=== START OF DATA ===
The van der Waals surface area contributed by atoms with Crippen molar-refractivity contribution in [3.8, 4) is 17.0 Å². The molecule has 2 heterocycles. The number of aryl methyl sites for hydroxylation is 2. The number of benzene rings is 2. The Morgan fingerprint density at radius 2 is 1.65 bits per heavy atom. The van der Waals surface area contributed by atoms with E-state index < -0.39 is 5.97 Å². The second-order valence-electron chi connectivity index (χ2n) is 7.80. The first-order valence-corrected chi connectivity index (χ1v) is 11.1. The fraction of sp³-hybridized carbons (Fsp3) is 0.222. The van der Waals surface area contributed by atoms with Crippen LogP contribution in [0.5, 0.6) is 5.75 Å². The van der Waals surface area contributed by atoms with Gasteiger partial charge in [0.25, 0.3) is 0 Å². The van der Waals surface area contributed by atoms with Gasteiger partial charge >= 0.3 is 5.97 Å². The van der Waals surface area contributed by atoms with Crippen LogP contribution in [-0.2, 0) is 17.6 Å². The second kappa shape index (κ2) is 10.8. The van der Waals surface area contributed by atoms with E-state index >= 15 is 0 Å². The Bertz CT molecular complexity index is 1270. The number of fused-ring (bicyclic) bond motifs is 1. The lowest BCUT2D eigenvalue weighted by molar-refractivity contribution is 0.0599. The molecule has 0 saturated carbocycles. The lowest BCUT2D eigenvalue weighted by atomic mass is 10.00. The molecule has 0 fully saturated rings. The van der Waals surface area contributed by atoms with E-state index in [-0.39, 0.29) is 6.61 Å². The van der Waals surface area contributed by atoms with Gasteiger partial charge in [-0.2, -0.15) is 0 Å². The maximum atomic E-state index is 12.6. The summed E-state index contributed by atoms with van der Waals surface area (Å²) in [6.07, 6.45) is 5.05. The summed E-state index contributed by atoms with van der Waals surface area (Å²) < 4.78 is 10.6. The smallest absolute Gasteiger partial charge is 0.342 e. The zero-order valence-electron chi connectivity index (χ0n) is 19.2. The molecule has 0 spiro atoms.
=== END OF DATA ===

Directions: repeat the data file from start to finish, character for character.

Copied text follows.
The van der Waals surface area contributed by atoms with Crippen molar-refractivity contribution in [3.8, 4) is 17.0 Å². The molecule has 2 heterocycles. The number of aryl methyl sites for hydroxylation is 2. The number of benzene rings is 2. The Morgan fingerprint density at radius 2 is 1.65 bits per heavy atom. The van der Waals surface area contributed by atoms with E-state index < -0.39 is 5.97 Å². The second-order valence-electron chi connectivity index (χ2n) is 7.80. The first-order valence-corrected chi connectivity index (χ1v) is 11.1. The fraction of sp³-hybridized carbons (Fsp3) is 0.222. The van der Waals surface area contributed by atoms with Crippen LogP contribution in [0.5, 0.6) is 5.75 Å². The van der Waals surface area contributed by atoms with Gasteiger partial charge in [0.25, 0.3) is 0 Å². The van der Waals surface area contributed by atoms with Gasteiger partial charge >= 0.3 is 5.97 Å². The van der Waals surface area contributed by atoms with Crippen LogP contribution in [-0.2, 0) is 17.6 Å². The second kappa shape index (κ2) is 10.8. The van der Waals surface area contributed by atoms with E-state index >= 15 is 0 Å². The Bertz CT molecular complexity index is 1270. The number of fused-ring (bicyclic) bond motifs is 1. The lowest BCUT2D eigenvalue weighted by molar-refractivity contribution is 0.0599. The molecule has 0 saturated carbocycles. The lowest BCUT2D eigenvalue weighted by atomic mass is 10.00. The molecule has 0 fully saturated rings. The van der Waals surface area contributed by atoms with E-state index in [-0.39, 0.29) is 6.61 Å². The van der Waals surface area contributed by atoms with Gasteiger partial charge in [-0.2, -0.15) is 0 Å². The maximum atomic E-state index is 12.6. The summed E-state index contributed by atoms with van der Waals surface area (Å²) in [6.07, 6.45) is 5.05. The summed E-state index contributed by atoms with van der Waals surface area (Å²) < 4.78 is 10.6. The smallest absolute Gasteiger partial charge is 0.342 e. The zero-order valence-electron chi connectivity index (χ0n) is 19.2. The molecule has 0 spiro atoms.